In the immediate aftermath of a surgery, you may experience pain and discomfort. The type of surgery you undergo will play a large part in how you feel afterward. Your age, fitness level, and severity of any injuries will also play a role in how your body responds after surgery. You can expect some post-surgical pain, and learning all your options for effective pain management will help ease your recovery process. Work with your doctor to develop a plan for how to effectively control your pain and reduce your risk of complications after surgery. Your doctor will make every effort to reduce the painful effects of surgery and recommend appropriate medications, physical therapy, and other post-operative rehabilitation strategies that are right for you.

It is also important to keep your pain under control after surgery so you can focus on completing important tasks and steps to aid in your recovery, like walking and deep breathing exercises. The surgery site may not be the only place where you experience pain and discomfort. You may also experience pain in your muscles, like in your neck, back, and shoulders, from lying still on the operating table. You may notice your throat feels sore and scratchy. Certain movements may make your pain and discomfort worse, like sitting up, walking around, and coughing. The best thing you can do for yourself and your healing process after surgery is to acknowledge when you are in pain. Don’t worry about being a bother to your doctor, nurses, or other caretakers. In order to effectively help you recover, your doctor needs to know when you experience pain, how often it occurs, and the severity of the pain.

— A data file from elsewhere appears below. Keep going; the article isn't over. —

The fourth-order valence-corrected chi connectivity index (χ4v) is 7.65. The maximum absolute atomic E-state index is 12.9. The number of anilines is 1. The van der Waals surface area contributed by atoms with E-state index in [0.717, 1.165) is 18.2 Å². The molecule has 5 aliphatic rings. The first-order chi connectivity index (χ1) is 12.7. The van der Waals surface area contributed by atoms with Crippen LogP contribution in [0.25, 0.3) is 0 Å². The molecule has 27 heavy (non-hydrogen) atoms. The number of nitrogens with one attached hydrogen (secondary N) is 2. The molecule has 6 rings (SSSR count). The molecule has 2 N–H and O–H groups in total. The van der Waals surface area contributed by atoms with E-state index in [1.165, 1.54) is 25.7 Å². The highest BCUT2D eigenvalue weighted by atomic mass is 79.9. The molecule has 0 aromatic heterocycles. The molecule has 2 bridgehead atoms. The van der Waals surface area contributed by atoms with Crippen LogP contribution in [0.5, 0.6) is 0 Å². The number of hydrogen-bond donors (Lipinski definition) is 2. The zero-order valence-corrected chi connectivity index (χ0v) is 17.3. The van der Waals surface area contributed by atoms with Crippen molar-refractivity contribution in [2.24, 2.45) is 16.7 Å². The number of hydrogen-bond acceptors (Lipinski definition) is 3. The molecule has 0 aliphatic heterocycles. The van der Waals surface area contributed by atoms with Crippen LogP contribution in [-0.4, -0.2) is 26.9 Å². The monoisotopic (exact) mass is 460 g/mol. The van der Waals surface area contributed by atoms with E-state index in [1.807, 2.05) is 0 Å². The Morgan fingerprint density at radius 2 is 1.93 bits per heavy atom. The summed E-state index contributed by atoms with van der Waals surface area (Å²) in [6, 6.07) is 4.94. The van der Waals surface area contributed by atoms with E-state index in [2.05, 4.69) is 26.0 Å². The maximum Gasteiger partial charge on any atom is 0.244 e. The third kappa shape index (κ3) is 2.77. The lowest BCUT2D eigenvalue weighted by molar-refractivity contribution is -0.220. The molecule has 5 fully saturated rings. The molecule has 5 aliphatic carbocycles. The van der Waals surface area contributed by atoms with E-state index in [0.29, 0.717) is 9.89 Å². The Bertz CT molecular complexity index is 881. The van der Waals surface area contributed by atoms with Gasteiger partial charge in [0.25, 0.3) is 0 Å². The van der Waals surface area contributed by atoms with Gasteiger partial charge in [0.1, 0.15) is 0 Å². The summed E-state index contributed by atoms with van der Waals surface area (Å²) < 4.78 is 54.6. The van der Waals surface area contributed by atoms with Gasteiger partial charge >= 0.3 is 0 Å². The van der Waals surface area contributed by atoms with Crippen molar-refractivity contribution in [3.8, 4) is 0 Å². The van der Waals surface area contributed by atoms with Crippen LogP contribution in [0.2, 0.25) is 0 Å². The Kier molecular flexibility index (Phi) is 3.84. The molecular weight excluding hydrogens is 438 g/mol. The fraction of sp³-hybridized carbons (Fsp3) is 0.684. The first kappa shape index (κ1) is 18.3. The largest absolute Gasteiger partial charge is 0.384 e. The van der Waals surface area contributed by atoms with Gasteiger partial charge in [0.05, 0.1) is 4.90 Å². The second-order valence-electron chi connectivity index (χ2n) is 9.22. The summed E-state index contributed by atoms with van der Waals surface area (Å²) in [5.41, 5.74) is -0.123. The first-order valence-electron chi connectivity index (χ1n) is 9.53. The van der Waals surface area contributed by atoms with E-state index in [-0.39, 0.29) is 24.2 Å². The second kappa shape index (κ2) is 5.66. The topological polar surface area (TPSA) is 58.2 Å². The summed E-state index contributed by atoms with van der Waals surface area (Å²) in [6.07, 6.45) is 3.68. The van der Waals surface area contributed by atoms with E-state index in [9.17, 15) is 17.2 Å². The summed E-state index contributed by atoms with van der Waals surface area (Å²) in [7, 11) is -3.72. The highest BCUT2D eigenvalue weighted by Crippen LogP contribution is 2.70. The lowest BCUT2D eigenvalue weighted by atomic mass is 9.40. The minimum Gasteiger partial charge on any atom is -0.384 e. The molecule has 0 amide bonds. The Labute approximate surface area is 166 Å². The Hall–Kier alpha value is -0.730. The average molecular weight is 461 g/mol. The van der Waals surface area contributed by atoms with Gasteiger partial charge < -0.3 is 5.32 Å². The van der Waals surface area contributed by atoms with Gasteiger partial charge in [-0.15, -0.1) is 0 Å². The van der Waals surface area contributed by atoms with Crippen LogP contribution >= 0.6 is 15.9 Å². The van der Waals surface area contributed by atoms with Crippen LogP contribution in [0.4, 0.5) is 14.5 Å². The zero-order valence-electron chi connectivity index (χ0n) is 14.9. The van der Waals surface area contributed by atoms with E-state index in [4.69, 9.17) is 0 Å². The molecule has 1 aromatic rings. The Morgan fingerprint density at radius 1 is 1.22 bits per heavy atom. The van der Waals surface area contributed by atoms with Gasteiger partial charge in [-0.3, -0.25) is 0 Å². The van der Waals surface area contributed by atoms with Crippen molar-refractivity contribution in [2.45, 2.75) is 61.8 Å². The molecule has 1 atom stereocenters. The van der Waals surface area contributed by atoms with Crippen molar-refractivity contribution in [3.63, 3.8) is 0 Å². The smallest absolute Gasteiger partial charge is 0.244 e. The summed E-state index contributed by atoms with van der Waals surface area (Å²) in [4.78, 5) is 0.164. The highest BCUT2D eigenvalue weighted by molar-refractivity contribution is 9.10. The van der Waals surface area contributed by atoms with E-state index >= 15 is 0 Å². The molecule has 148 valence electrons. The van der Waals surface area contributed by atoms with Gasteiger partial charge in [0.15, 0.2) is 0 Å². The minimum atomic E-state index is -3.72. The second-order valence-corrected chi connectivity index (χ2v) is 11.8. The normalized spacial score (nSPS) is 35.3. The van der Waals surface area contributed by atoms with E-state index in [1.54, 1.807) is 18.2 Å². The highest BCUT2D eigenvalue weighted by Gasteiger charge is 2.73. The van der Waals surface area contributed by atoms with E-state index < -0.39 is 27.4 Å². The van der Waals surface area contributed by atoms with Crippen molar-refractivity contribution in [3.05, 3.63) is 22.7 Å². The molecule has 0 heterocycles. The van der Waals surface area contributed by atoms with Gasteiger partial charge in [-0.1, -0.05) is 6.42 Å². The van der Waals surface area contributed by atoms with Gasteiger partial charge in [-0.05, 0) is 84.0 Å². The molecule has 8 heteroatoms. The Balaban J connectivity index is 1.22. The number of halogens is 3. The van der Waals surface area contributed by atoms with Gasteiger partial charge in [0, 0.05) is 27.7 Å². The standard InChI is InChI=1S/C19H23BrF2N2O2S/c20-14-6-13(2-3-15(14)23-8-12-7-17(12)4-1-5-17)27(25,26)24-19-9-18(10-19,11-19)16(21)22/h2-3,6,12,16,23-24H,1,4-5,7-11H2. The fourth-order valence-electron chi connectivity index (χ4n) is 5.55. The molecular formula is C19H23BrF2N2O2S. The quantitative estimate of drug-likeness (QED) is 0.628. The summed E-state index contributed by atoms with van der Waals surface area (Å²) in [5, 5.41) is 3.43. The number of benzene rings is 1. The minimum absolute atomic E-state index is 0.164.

How to Reduce Opioid Use After Surgery

Talk to your doctor about what type of pain control will be most effective and beneficial for you after surgery. Let your doctor know if you wish to avoid opioid medications and work with a pain specialist to learn all your different options for pain management and drug-free treatment.

Options for Pain Management

After surgery, your doctor may recommend over-the-counter pain medications or write a prescription for a higher dosage than the one you can get at the pharmacy. Always follow the prescribed regimen for when to take medication and what dosage will be most appropriate for you. Non-opioid analgesics like acetaminophen and non-NSAIDs have few side effects and are typically recommended for mild to moderate pain. Nonsteroidal anti-inflammatory drugs (NSAIDs) like ibuprofen reduce swelling and inflammation along with offering some pain relief. There are some side effects associated with oral pain medications, like stomach upset and dizziness. However, unlike opioid medications, these types of pain medications do not have a risk for abuse and addiction. Before taking any pain medications, you should always consult with your doctor about what medications you currently take, along with any regular vitamins and herbal supplements.